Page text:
If it is right in theory for Europeans to try Natives, it is right also for Natives to try Europeans; and again I will say that, in my humble opinion, it is not so, because the case is not parallel. … When we came to this country, did we find equitable law courts in which Englishmen and Natives could alike obtain equal justice? Did we upset them and introduce this anomaly in favor of our countrymen? No. We found Suraja Dowla [sic], and the Black Hole, and the like of that. There was no such thing as law and justice. The land was a land of violence, of systematic and periodical marauding, of constant blackmail, of daily uncertainty of life and property, in short, of all the many forms of anarchy and misrule and lawlessness which I may not stay to dwell upon. It is a matter of history, and it still lives in proverbs, customs, castes, tenures, structures, which point to the then every-day existence of a state of things for which there was no remedy but to sweep it clean away. It was for us, a mere handful of strangers, to introduce law and order, and to import into this country as much justice as was possible under the circumstances.168 95
In the end, the Legislative Council struck another compromise in private consultation with the non-official European community. With their prior approval, the amended Code of Criminal Procedure provided Europeans in the mofussil with a right to trial by jury (composed of no less than half European or American jurors) before all District Magistrates and Sessions Judges. Kristodas Pal noted that the Council was giving with one hand what it was taking away with the other: “It cannot be denied that while race distinction is removed in one direction, that is to say, as regards a very small class of Native officers, it is deepened in another, that is to say, as regards the Native population at large. … Suffice it to say that the nation anxiously looks forward to the establishment of a complete equality in the eye of the law between all classes of Her Majesty’s subjects without distinctions of race and religion … .”169 Debates over uniform criminal procedure and jurisdiction persisted into the twentieth century and formed a central part of the platform of the Indian National Congress, India’s prominent anti-colonial organization. While historians of modern India have situated the Ilbert Bill as a defining moment in the birth of the anti-colonial nationalist movement, the Bill must also be placed in the context of the longer fight for and against uniform legal equality and the contested project of codification. 96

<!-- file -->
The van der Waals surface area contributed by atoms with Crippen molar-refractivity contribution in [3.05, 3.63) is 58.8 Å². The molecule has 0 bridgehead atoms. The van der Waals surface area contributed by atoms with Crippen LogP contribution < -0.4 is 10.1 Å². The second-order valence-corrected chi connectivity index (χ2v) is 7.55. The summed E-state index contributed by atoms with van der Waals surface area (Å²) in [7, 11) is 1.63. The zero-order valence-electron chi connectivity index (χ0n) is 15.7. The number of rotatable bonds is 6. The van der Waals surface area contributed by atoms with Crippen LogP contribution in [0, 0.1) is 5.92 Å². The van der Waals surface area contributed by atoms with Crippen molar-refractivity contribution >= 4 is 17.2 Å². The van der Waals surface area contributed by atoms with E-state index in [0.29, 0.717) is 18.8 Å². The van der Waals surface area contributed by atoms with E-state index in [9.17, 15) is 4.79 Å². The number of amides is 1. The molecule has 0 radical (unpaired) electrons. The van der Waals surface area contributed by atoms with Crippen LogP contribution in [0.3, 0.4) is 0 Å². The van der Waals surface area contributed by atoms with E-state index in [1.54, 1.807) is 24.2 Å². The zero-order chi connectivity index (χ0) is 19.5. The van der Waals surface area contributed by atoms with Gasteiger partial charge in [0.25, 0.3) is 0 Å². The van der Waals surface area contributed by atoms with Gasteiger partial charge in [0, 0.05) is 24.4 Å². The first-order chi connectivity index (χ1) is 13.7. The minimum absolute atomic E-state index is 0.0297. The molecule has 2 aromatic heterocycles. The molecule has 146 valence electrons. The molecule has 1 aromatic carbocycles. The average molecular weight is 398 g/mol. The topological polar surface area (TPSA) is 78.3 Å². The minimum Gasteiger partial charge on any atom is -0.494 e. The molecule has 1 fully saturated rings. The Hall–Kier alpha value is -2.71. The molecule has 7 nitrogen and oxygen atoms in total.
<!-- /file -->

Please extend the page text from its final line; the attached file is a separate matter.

In this article I have argued that the debates over the Code of Criminal Procedure provide telling insights into the working out of a colonial rule of law and difference. Although the rule of law was the ideological foundation upon which the British empire in India rested, complete fulfillment of its promises was staved off by the resistance of the non-official European population and its appeals to Indian history, culture, and racial difference. The establishment of a uniform system of laws and tribunals, which had been the stated imperial policy since 1833, was repeatedly compromised by the government’s repeated concessions to the demands of this small but influential constituency. By 1877, the project for simplifying an uncertain and complex law had ironically produced three separate codes of criminal procedure: the Code of Criminal Procedure Code for the mofussil courts, the High Courts’ Criminal Procedure Act, and the Presidency Magistrates’ Act. 97
Codification brought to the surface internal tensions in liberalism and empire. The paradox of attempting to create democratic legal institutions in the context of absolute authoritarianism manifested itself with striking clarity in the debates about the Code of Criminal Procedure. Good ideas in theory, legal equality and uniform criminal jurisdiction were proclaimed to have no place amid the peculiar circumstances of India where different histories and different cultural understandings made “equality” a relative rather than absolute principle. Rather than representing the abstract efforts of metropolitan legislators to create a “science of legislation,” the work of codification in India was prompted by the growing and uncontrollable problem of European criminality and shaped by the colonial insistence on the peculiarities of Indian culture. Special legislation was produced to meet these special circumstances in a fashion that highlights the multi-dimensional nature of colonial difference. 98

Elizabeth Kolsky is an assistant professor of South Asian History at Villanova University <[email protected]>. This article is part of her forthcoming book titled, Colonial Justice: Law and Difference in British India. She would like to acknowledge the many helpful suggestions from the anonymous reviewers of this journal as well as the support and insight of Christopher Tomlins.</[email protected]>